Image Search is the ability to search on a term and find images related to what you typed. Most search engines offer it, and it's great. But what if you have an image and want to know its origin? Or find similar photos? That's a reverse image search.
Google's reverse image search is a breeze on a desktop computer. Go to images.google.com(Opens in a new window), click the camera icon, and either paste in the image link (URL) for an image you've seen online, upload an image from your hard drive, or drag an image from another window.
But what about when you're on a mobile device and want to do a reverse image lookup? There are options.
Google Reverse Image Search on Mobile
Google built its reverse image search function into phones and tablets, albeit on a limited basis.
When you fire up images.google.com on mobile, the camera icon won't show up in the search bar. To get it, you'll need to load the desktop version on your mobile device. It works in Safari, but it performs best in the Chrome browser app (iOS(Opens in a new window) or Android(Opens in a new window)).
In Safari, tap the aA icon on the top left and select Request Desktop Site. In Chrome, tap the three-dot menu, scroll down on the menu that pops up, and select Request Desktop Site. On both browsers, that will load the desktop version of Google Images, and the camera icon will appear. Then you can upload photos from your camera roll.
Depending on your phone, Chrome also supports a reverse image search workaround. When you see the image in your browser that you want to search, hold your finger on it until a pop-up menu appears; pick Search Google for This Image at the bottom. Note: This will NOT work in the Google app or other browsers (not even in Safari). It only works in Chrome.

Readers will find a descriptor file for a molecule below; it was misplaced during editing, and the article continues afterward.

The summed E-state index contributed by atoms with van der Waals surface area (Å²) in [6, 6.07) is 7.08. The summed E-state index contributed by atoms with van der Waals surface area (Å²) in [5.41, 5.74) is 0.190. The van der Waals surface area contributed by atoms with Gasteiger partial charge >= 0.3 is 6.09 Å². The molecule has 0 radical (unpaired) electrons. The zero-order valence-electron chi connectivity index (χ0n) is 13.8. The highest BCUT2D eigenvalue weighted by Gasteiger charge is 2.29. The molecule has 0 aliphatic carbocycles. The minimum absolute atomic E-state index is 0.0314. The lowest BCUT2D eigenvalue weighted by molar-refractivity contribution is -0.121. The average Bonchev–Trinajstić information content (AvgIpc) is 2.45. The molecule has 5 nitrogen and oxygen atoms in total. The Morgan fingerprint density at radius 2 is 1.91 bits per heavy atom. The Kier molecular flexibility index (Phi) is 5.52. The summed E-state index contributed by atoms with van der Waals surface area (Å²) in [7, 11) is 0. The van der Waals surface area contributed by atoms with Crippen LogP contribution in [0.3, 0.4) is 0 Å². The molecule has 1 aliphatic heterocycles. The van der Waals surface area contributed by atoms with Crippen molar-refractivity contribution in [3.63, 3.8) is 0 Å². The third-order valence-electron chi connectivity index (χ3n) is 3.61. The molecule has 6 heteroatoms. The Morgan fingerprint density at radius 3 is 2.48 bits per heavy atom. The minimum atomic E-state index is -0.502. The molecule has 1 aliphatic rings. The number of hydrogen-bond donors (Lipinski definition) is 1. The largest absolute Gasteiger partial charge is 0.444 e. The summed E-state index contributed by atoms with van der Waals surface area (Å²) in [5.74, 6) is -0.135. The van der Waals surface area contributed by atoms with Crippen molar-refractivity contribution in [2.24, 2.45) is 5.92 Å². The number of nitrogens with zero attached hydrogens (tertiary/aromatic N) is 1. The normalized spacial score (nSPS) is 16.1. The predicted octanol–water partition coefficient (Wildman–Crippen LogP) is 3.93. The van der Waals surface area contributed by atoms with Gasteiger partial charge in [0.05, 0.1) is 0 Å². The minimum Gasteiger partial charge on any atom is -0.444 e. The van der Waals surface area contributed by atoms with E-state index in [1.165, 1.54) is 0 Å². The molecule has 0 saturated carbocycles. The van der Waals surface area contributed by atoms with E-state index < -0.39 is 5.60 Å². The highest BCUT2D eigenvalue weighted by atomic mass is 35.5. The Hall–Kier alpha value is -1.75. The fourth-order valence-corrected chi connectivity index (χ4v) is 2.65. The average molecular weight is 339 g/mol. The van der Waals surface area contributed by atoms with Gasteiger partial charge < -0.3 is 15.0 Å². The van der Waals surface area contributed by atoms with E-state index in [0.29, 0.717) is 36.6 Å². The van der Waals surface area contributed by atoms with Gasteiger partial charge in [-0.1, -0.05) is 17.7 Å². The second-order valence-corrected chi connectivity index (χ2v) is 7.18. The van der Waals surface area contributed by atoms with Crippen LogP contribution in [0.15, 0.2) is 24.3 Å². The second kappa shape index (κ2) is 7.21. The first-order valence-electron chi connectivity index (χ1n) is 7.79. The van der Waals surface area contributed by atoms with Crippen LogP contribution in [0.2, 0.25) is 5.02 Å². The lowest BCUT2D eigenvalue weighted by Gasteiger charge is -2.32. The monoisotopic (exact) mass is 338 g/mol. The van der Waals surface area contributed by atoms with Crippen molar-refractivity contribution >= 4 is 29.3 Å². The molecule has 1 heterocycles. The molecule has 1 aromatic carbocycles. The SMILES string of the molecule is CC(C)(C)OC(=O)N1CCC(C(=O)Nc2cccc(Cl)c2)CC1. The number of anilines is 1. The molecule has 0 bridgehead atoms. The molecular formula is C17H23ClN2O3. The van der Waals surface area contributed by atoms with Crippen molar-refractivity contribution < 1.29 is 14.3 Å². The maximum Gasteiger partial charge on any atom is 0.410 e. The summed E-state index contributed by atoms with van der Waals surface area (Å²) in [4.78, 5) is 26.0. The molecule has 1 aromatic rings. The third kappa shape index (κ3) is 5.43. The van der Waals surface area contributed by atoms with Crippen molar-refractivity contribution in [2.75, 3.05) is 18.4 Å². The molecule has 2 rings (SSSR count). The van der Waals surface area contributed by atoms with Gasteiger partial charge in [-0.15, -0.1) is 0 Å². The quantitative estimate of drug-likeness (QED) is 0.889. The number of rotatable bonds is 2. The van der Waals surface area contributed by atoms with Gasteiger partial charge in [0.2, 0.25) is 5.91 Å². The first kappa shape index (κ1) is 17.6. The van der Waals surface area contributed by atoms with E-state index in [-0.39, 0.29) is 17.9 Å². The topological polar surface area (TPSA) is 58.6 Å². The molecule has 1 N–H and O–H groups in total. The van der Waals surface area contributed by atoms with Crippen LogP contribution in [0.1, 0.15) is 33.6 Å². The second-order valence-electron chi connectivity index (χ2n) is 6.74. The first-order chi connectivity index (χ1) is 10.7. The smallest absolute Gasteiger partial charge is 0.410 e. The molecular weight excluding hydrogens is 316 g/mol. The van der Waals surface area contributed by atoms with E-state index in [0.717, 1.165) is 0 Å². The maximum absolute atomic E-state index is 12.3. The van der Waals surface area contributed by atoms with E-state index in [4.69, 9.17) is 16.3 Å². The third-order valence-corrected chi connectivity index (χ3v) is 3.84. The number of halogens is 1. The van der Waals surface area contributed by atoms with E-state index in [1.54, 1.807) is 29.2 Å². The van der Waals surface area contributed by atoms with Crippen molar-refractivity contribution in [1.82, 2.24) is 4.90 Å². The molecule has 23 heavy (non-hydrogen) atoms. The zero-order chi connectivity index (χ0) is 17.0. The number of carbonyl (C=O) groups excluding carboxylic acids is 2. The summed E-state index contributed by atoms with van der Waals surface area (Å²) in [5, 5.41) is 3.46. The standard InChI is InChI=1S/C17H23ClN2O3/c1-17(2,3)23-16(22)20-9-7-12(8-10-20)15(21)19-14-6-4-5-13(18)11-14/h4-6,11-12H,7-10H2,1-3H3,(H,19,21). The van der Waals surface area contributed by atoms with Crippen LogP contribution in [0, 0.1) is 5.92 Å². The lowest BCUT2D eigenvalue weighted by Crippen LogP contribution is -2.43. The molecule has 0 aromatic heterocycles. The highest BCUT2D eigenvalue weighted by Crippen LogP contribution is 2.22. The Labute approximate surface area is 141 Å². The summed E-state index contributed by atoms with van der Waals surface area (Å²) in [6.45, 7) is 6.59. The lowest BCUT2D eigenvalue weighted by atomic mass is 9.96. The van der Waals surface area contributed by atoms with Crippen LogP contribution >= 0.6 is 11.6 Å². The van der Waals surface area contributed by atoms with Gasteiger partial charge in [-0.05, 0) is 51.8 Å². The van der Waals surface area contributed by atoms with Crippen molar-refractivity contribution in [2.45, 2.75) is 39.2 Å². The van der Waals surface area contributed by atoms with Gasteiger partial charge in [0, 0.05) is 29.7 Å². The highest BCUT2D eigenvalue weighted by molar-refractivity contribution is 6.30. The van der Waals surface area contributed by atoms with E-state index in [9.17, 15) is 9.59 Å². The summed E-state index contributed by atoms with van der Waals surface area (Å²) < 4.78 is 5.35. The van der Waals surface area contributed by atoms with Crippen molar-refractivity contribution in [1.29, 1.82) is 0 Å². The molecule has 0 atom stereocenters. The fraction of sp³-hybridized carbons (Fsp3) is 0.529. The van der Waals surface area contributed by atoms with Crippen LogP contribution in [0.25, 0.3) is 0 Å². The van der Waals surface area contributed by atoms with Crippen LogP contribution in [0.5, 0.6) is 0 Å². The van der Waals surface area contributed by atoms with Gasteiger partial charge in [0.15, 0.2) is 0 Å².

If for some reason this doesn't work, you can also select Open Image in New Tab. Then copy the URL, go back to images.google.com, and paste in the URL. With either method, reverse image search results then appear; you may have to click a More sizes option up top to see only the images. You'll see options to narrow your query, such as finding animated GIFs, clip-art equivalents, or looking by the color scheme used in the original image.
Google Lens also offers a reverse image search option. Lens has its own mobile app(Opens in a new window), but is also part of the Google app, and the apps for Google Photos and Google Assistant. However, Lens is really more about helping you perform tasks, like instant translation, identifying things, or finding a product to buy, than it is about finding a source image.
Bing Visual Search on Mobile
That other big search engine, Bing from Microsoft, also does reverse image searches, but calls it "visual search." Click Bing's camera icon on any mobile browser or in the Bing app. A pop-up says that in order to search with an image, you'll need to give Bing access to your camera; accept or decline with a tap.
On the next screen, tap the Browse button on the bottom left. A pop-up menu will let you take a photo, browse your photo library, or browse third-party services. Tap browse to find photos stored in third-party services like iCloud Drive, Google Drive, and Dropbox.